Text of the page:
Thought of the Day
Success is walking from failure to failure with no loss of enthusiasm
Let’s get rid of them
We all know, from repeated and bitter experience, that golf is impossible to master. But it could be made easier if a few outdated or unworkable notions were consigned to the rubbish bin of history. These are my suggestions for the things that should be banned from golf and never allowed to see light of day again.
Closing par five holes with water all down one side. Been there, done that to such an extent that it has become a cliché. You’re course architects so have a little imagination and ingenuity.
Holes where you have to carry more than 150 yards to reach the fairway (I regularly play with a guy who just about hits it 150; he thoroughly enjoys his game and has no ambitions to shoot 62 or establish a long-driving record. Leave him be).
Golf buggies, unless you have a specific medical condition, such as death. Get out and walk, you lardass, it’s what the game is for.
Plastic water bottles and tees. If you want your children to play the game, they will need a living planet on which to play.
Silly, pedantic and stuffy regulations that specify the length of shorts or socks you must have, or deny you the chance to change your shoes in the car park. Closely followed by any golfer who believes that club membership somehow lifts them above the hoi polloi, suggesting he (or she) is a better class of person.
Advice that should be banned:
• Keep your head down (keep it still, perhaps, but ‘head down’ is a surefire way to have a steep swing and hit it fat).
• Keep your left arm straight (impossible, unless you’re a robot; human anatomy dictates that there has to be some flexion).
• The standard splash bunker shot is the easiest in golf (Listen pal, once you’ve thinned a few balls clear across the green, usually into a water hazard, committing to taking sand and having a full follow-through takes more guts than standing up to my wife, bless her).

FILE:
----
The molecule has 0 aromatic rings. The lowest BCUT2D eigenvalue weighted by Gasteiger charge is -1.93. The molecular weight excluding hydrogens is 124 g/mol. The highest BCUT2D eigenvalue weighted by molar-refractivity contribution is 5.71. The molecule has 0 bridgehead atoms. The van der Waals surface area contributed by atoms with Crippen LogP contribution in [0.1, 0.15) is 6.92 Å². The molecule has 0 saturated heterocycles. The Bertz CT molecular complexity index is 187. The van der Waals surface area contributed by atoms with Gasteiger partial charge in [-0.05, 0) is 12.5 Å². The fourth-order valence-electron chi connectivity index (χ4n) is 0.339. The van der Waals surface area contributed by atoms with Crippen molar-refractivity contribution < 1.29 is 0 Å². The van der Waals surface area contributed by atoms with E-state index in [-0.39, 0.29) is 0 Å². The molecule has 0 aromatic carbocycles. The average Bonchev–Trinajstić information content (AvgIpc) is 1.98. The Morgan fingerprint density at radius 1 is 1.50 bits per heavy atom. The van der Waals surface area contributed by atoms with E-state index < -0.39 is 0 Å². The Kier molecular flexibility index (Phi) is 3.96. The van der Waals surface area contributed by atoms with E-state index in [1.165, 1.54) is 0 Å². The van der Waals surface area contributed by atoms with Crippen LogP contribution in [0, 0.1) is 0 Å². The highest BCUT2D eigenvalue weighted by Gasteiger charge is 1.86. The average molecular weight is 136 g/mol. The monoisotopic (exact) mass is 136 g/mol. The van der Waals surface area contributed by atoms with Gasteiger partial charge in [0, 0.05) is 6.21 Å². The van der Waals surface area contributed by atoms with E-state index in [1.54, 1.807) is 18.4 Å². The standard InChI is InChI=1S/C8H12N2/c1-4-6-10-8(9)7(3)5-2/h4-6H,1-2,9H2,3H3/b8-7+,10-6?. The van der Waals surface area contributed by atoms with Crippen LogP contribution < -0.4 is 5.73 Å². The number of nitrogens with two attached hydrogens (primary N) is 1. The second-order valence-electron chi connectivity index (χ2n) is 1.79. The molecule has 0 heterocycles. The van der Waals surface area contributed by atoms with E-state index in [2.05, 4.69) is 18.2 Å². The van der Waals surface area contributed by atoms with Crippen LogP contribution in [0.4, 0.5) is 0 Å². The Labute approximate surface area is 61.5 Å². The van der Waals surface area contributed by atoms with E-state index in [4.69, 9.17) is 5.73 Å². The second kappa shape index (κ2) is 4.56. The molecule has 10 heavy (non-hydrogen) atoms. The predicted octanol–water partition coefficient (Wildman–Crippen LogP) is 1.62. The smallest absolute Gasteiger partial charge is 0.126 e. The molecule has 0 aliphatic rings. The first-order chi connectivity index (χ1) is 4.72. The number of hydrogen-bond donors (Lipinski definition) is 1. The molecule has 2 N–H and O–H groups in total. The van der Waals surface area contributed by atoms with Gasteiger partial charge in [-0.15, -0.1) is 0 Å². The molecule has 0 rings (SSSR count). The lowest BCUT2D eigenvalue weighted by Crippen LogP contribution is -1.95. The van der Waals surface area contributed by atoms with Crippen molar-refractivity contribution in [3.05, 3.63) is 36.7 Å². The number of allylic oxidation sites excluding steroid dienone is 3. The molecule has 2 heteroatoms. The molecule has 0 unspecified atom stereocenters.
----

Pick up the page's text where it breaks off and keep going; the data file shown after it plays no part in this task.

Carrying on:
Mobile phones on the course – or at the very least, set them to vibrate so that you can take an urgent inbound message. If you need to respond to it; go to the clubhouse or so deep in the woods that we’ll need to send sniffer dogs to find you.
Anyone who doesn’t repair at least one pitch mark on every green (whether they made it or not), replace divots, rake bunkers or who tosses litter.
Any golfer who can be heard more than 60 yards away; the exception being if they just made a hole-in-one, in which case an excited squeak is allowed.
Golfers who think that women or juniors are inferior species who should always give way and call them through.
Golfers who never call singles through, still labouring under the misapprehension that a single golfer has no standing on the course (it hasn’t been in the rule book for years – look it up).
TV commentators saying:
• ‘He’s got a delicate touch for a big man,’ (what, you can’t be a surgeon or watch maker if you’re over 5’ 10” or weigh more than 80 kilos?)
• ‘That wasn’t what he was hoping for,’ (You mean he didn’t intend to shank it into that alligator-infested water hazard?)
• ‘He played good [well] on the back side’ [inward nine].
Post-round interviewers who ask quantitative rather than qualitative questions, to which the answer could always be: ‘Very’. Examples:
How happy/disappointed are you with that round?
How important was that birdie/triple bogey on the seventh?
How worried were you when your six-stroke lead disappeared/delighted were you when your lead stretched to six holes?
How pleasing is it to have your wife/children/parents/children/family dog here to witness your win?